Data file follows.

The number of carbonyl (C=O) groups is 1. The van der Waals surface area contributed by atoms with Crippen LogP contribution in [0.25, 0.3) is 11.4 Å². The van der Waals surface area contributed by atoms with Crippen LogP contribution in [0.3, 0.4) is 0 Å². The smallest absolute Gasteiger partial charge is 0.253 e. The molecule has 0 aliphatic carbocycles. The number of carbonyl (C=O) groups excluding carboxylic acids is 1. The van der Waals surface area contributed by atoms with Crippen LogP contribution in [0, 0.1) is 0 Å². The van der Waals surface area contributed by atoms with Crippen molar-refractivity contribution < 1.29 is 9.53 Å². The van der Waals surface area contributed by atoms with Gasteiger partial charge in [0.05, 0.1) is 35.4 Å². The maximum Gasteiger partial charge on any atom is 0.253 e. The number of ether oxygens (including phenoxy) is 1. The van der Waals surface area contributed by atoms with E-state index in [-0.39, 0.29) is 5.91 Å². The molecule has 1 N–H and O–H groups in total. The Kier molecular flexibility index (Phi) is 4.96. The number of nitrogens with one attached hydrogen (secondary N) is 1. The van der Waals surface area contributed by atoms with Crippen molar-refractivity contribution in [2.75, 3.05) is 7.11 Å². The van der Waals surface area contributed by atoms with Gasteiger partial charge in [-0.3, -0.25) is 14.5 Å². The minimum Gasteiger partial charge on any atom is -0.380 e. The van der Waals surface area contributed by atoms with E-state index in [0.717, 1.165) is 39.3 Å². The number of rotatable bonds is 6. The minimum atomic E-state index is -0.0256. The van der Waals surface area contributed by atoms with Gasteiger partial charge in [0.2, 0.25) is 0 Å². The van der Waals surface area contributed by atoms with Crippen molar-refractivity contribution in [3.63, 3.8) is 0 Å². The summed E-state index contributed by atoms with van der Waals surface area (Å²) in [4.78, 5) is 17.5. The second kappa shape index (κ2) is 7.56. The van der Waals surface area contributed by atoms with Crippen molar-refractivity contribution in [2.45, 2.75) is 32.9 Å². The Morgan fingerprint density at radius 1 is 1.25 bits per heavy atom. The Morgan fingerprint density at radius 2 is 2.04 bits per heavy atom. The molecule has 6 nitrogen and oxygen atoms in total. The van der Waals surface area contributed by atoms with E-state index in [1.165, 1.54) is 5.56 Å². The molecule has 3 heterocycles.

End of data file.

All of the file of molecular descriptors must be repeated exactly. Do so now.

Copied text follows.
The number of carbonyl (C=O) groups is 1. The van der Waals surface area contributed by atoms with Crippen LogP contribution in [0.25, 0.3) is 11.4 Å². The van der Waals surface area contributed by atoms with Crippen LogP contribution in [0.3, 0.4) is 0 Å². The smallest absolute Gasteiger partial charge is 0.253 e. The molecule has 0 aliphatic carbocycles. The number of carbonyl (C=O) groups excluding carboxylic acids is 1. The van der Waals surface area contributed by atoms with Crippen LogP contribution in [0, 0.1) is 0 Å². The van der Waals surface area contributed by atoms with Crippen molar-refractivity contribution < 1.29 is 9.53 Å². The van der Waals surface area contributed by atoms with Gasteiger partial charge in [0.05, 0.1) is 35.4 Å². The maximum Gasteiger partial charge on any atom is 0.253 e. The number of ether oxygens (including phenoxy) is 1. The van der Waals surface area contributed by atoms with E-state index in [-0.39, 0.29) is 5.91 Å². The molecule has 1 N–H and O–H groups in total. The Kier molecular flexibility index (Phi) is 4.96. The number of nitrogens with one attached hydrogen (secondary N) is 1. The van der Waals surface area contributed by atoms with Crippen molar-refractivity contribution in [2.75, 3.05) is 7.11 Å². The van der Waals surface area contributed by atoms with Gasteiger partial charge in [-0.3, -0.25) is 14.5 Å². The minimum Gasteiger partial charge on any atom is -0.380 e. The van der Waals surface area contributed by atoms with E-state index in [0.717, 1.165) is 39.3 Å². The number of rotatable bonds is 6. The minimum atomic E-state index is -0.0256. The van der Waals surface area contributed by atoms with Gasteiger partial charge in [0.2, 0.25) is 0 Å². The van der Waals surface area contributed by atoms with Crippen molar-refractivity contribution in [3.63, 3.8) is 0 Å². The summed E-state index contributed by atoms with van der Waals surface area (Å²) in [4.78, 5) is 17.5. The second kappa shape index (κ2) is 7.56. The van der Waals surface area contributed by atoms with Crippen molar-refractivity contribution in [2.45, 2.75) is 32.9 Å². The Morgan fingerprint density at radius 1 is 1.25 bits per heavy atom. The Morgan fingerprint density at radius 2 is 2.04 bits per heavy atom. The molecule has 6 nitrogen and oxygen atoms in total. The van der Waals surface area contributed by atoms with E-state index in [1.165, 1.54) is 5.56 Å². The molecule has 3 heterocycles.